Out of all the stories and facts about early Great Lakes settler Joseph
Bailly, historian Richard Maroc said the thing he is most curious about is
how Bailly decided Northwest Indiana was a more beautiful place to live than
his native home in Quebec.
Whatever the reason may be, Bailly moved his large family here in 1822 and
played a significant role in the development of the Duneland area and
ultimately, the Northwest Indiana region. His story captured the attention
and imaginations of the Duneland Historical Society members who came to hear
Maroc, a Crown Point resident and former Lake County Superior Court judge,
shed light on Bailly’s legacy Thursday evening at the Westchester Library
Bailly was born in 1774 close to the time of the American Revolutionary War,
when very few settlers lived in Canada. There were about 90,000 Canadian
settlers compared to 2.8 million in the American colonies, Maroc said.
While Bailly’s French-Canadian parents held aspirations for him to live a
quiet life and marry “a nice Catholic girl from Quebec,” he turned to a life
as a fur trader, starting as a clerk for the North West fur trading company.
“He wanted to prove himself. He wanted to become ‘macho,’” said Maroc.
“During the fur trade, everybody wanted North American furs.”
Life as a fur trader was known to be adventurous, requiring its operatives
to stay outdoors for months at a time without taking shelter.
“It was one hell of a life and a brutal climate,” said Maroc.
Bailly became one of the most popular fur traders, was quite knowledgeable
and set up his own posts in Michigan near the intersection of the Grand and
Maple rivers and traded with the Ottawa Indian Tribes.
Maroc explained that fur traders, or voyagers as they called themselves,
would often “marry” Native American women and typically would “have a wife
on every river.”
Running a number of fur trading posts, Bailly married Angelique McGulpin in
1794, one of the daughters of an Ottawa chief, only to divorce her years
later when getting a divorce was virtually unheard of. Maroc said the two
“fought over religion, culture and how to raise children.” Together they had
four children, three boys and a girl, one of which was Alexis Charles Bailly
who was “every bit of his father,” Maroc said.
Bailly remarried in 1810 at Mackinac to Marie Lefevre de La Vigne, whose
mother had been born a member of the Ottawa tribe and whose father was a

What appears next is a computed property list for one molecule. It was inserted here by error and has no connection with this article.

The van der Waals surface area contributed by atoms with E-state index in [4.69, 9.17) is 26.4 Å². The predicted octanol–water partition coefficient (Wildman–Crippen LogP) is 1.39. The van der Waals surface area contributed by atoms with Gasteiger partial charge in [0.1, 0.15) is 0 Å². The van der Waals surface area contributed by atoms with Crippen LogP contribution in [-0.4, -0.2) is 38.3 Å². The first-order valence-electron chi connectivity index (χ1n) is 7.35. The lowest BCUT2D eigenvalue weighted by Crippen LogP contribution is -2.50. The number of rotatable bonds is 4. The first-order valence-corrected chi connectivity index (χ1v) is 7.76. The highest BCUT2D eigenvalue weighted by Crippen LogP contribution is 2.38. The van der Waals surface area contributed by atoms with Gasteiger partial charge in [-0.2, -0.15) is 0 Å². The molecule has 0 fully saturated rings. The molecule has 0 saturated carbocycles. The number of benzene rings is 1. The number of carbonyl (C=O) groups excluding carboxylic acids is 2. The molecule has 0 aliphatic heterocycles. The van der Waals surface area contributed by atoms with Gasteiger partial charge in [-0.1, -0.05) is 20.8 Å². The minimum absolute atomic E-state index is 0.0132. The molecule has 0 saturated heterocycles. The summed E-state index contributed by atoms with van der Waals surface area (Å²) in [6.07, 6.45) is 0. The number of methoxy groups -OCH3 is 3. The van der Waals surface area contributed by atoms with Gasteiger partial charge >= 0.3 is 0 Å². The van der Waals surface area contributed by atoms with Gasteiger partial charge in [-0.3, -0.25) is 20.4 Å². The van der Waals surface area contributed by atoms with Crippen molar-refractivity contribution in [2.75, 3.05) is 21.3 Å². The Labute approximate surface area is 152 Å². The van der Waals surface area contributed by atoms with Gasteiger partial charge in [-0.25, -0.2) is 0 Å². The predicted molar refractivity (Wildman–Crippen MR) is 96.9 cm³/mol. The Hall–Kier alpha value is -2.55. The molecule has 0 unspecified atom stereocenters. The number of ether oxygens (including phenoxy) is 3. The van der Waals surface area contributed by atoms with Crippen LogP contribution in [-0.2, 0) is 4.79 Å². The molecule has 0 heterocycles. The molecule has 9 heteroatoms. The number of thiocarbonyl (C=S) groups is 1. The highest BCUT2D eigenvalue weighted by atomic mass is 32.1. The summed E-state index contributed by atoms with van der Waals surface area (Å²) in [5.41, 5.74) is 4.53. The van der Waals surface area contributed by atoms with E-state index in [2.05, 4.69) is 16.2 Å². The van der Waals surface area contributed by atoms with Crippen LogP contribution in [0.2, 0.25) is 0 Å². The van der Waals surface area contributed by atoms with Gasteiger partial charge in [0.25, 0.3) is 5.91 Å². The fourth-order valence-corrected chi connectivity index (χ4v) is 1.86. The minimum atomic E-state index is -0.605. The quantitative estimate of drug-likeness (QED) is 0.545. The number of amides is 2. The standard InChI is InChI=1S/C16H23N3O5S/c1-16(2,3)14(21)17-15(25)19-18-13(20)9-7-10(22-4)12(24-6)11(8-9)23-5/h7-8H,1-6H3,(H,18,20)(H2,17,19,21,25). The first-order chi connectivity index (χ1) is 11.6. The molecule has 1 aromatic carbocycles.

Frenchman. She was called by those who knew her as the “Lilly of the Lake”
for her fair skin and “raven long thick” hair.
Bailly was taken by Marie’s beauty, Maroc said. “If it was not love at first
sight, it came pretty quick.” He “informally” adopted Marie’s daughters from
her previous marriage to an Ottawa medicine man.
Maroc said the tribesman of the Ottawa had difficulty pronouncing the “r” in
Marie’s name and called her Ma-nee. The town of Monee, Ill. is named after
her and that land was granted to her by the Treaty of Camp Tippecanoe.
Both Bailly and Marie followed the Catholic faith and encouraged their
children to do the same. Bailly cared deeply about his children’s education.
“Joseph was a good dad. He taught his children how to read and write,” Maroc
Then came the War of 1812 between the American settlers and the British with
their Native American allies. With Canada being ruled by the British, Bailly
was put in a “dangerous” position of being a Canadian trader doing business
on American soil. He was arrested by the United States Militia, charged with
being a spy and was thrown into a stockade at Detroit for several months,
where he lost much of his robust health, Maroc said.
Bailly returned to Mackinac Island in 1817 to establish U.S. citizenship and
was “back in business” by 1820 when he became the first European settler and
fur trader in Porter County, taking up residence on the Little Calumet River
near present-day Porter.
Construction of the Bailly homestead happened a short time before Joseph
Bailly’s death on Dec. 21, 1835.
Marie Bailly lived in the house the rest of her life until her death in 1866
after complications from slipping on ice.
Maroc said Bailly’s son Alexis Charles Bailly helped build the existing
buildings at the property.
Many of the Bailly children followed their own destinies. Alexis became a
fur trader in Minnesota and raised many children there, thirteen of whom
lived into adulthood. Daughter Agatha married a son of the wealthy Biddle
family from New York. Agatha remained a leader of the Mackinac Island
community and the Ottawa Native Americans.
Bailly’s daughter Eleanor became Mother Mary Cecilia Bailly of the Sisters
of Providence of Saint Mary-of-the-Woods near Terre Haute.
Maroc Bailly descendants, “or the Bailly Bash” are scattered throughout the
nation in the Dakotas, Montana, Idaho and Michigan. A recent “Bailly Bash”
gathering saw an attendance of 221 people, he said.
“It’s quite a legacy,” he said.
Maroc showed his appreciation for Historical Society Member Eva Hopkins,
whose collection of clippings on Bailly helped him with his research. He
surprised her with a bottle of Red Voyager Wine that came from the Alexis
Bailly Vineyard in Hastings, Minn.
Duneland Historical Society leader Ken Keller wished the group a pleasant
and safe summer. The Society will convene in the fall on Sept. 19.